THIS week I feel a daunting responsibility.

I’m trying to express the collective sorrow of hundreds of people who admired and loved David Coram, a brilliant yet unassuming musician and the gentlest, funniest kind of eccentric.

Tragedy is an overused word, but there’s no other to describe his death last week.

He’d endured the toughest of times in recent years, but I don’t think anyone realised how close to the edge he was.

David was our accompanist at Salisbury Community Choir. He also accompanied the St John Singers, and was director of music at St Peter’s Church, Hammersmith. He was a wonderful organist.

He was also a man of immense practicality and ingenuity, an organ restorer, a talented designer, a devotee of flowery shirts, an erratic timekeeper …… and a loving dad.

This column is also an expression of gratitude, for the inspiration our non-auditioned choir gained from performing alongside someone of his calibre, and for the sheer fun.

Sitting on the end of the back row altos, I used to watch the expressions flit across his face as he played – frowning in concentration, throwing out little asides that made the front row giggle, hammering extra hard on notes we always did wrong, just to keep us on track, going off on musical detours to lighten the mood if we were flagging, totally immersed in helping us to do better.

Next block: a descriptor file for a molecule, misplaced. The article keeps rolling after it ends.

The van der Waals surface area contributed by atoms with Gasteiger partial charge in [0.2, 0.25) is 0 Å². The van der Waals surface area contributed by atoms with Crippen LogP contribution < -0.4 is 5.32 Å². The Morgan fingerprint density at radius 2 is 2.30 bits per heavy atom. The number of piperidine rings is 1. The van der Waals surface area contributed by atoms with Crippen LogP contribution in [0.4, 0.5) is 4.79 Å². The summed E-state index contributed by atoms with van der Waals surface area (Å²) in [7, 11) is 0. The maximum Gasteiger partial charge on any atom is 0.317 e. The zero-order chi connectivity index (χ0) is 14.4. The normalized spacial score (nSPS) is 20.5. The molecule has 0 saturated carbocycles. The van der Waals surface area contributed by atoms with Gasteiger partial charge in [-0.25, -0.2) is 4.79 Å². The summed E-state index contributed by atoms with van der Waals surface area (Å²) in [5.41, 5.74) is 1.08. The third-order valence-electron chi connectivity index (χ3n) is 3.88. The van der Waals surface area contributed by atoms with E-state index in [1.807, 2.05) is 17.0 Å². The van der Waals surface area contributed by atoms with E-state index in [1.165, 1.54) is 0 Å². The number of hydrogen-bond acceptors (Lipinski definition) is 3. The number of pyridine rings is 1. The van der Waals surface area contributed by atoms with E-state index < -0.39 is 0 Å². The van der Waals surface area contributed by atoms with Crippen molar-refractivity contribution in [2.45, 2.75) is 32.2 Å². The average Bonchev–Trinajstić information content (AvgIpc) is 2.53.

Our music director Jeremy Backhouse recalls: “I invited him along to a rehearsal. He was late! But when he sat down at the piano, pure musical magic flowed from his fingertips.”

It was the start of a 10-year double act. “Many was the time when he would emerge from a concert, tears welling in his eyes, proud as a peacock of what we, the SCC, had achieved together.”

There’s such camaraderie in our choir, and going on tour strengthens the bond.

But for David, encountering European church organs in various states of distress because nobody could afford to maintain them properly presented particular challenges.

Muttering about their missing bits and pieces, he nevertheless produced sounds from these wounded instruments that made me feel I was taking part in something special.

I’ll never forget Tuscany, and Elgar’s Nimrod – a piece with particular resonance for my family – filling the air. We singers stood stock still, as one must, but my heart was overwhelmed.

A friend recalls a Spanish tour, when the legs fell off a keyboard as David played. Calmly, he put it on his lap and accompanied the choir one-handed as he fixed it.

And the concert where the organ bellows weren’t working properly so he was losing notes. He roped in our tour guide who, hidden from view, pumped the bellows while he played.

There was the local concert when the piano’s top C didn’t work. “Anyone got an elastic band?” he enquired casually of the nearest sopranos. I don’t know what that achieved, but we got through it. And he could always find a way to play round dud keys.

So this is not so much an obituary as a lament. For all the amazing stuff he will never now do.

We have to be thankful for the good times.

RIP, David.